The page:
ImageNet Set To Push For 3D Computer Vision In Future Competition

ImageNet Set To Push For 3D Computer Vision In Future Competition

One of the world's leading computer vision competitions, called the ImageNet Challenge, will encourage participants to develop algorithms for 3D objects next year. If ImageNet reaches its ambitious goal, robots could soon see and talk about their surrounding environment with as much clarity as human beings.

As of today, techies who build image-recognition algorithms for the ImageNet database have only worked with 2D objects. Since the competition began in 2010, ImageNet has collected an impressive catalogue of over 14 million 2D images.

Although it was difficult at first, it is now becoming easier for programmers to code 2D algorithms for ImageNet's vast database. Indeed, in the 2015 challenge a Microsoft team was able to create a system of visual recognition that was more accurate than the human eye.

Thanks to ImageNet's database, companies like Apple and Google have been able to help people search for photos with greater ease. People could now use words like "baby" or "happiness" to find specific pictures in their photo library.

One of the competition's organizers, Alex Berg, said he's thrilled that ImageNet's database is being incorporated into "products that millions of people are using."

Microsoft's 2015 stunning performance got ImageNet employees thinking about how they could help advance even more breakthroughs in the computer vision field. The obvious answer for many of the ImageNet employees was to push for accurate 3D computer imaging.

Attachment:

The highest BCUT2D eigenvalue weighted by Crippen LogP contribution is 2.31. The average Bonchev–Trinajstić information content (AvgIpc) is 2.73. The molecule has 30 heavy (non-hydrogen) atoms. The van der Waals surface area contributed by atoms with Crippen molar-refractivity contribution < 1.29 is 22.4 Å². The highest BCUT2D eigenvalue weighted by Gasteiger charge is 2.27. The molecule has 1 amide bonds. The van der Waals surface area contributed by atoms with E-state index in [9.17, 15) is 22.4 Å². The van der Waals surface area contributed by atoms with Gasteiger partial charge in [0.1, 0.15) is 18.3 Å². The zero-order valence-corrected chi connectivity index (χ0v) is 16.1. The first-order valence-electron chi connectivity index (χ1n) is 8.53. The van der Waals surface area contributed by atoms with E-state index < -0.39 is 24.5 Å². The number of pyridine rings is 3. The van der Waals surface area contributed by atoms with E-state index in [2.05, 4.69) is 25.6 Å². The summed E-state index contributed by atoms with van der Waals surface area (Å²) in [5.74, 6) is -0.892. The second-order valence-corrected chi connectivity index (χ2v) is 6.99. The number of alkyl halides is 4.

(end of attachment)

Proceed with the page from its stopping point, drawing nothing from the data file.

All of the algorithms in ImageNet's database are currently labeled by hand, which means they have absolutely no sense of depth. All images for the 3D challenge in 2018 would need to take depth into account and will probably first consist of coding 360-degree photos. The first 3D images developers are set to code will have to do with the interior spaces of both homes and offices.

As of today, there's extremely little scientific literature to work with regarding 3D algorithms. Participants will have to almost work from scratch to design algorithms that faithfully represent 3D images.

Although no one expects the 3D algorithms to be perfected at the 2018 competition, many people in the tech field think the time has come to get serious about 3D computer imaging.

Andrew Davison, a professor at Imperial College London, believes there's great potential for this technology, especially for domestic cleaning robots more sophisticated than current iterations of the self-cleaning vacuum. Also, this information could be used to advance the exciting field of virtual reality.

Not only do organizers want robots to see in 3D, they also want them to communicate what they are seeing with clarity. In the future, they hope robots will be able to understand what they see and describe the world around them using syntactically complex sentences.

Berg and other organizers don't expect to make any real progress on this issue for a few years. However, ImageNet wants to get developers around the world thinking about this issue as soon as possible. The specifics of the competition have yet to be finalized, and Berg told reports that he doesn't expect to see robots that can perceive and interpret the 3D world around them for at least for five years.

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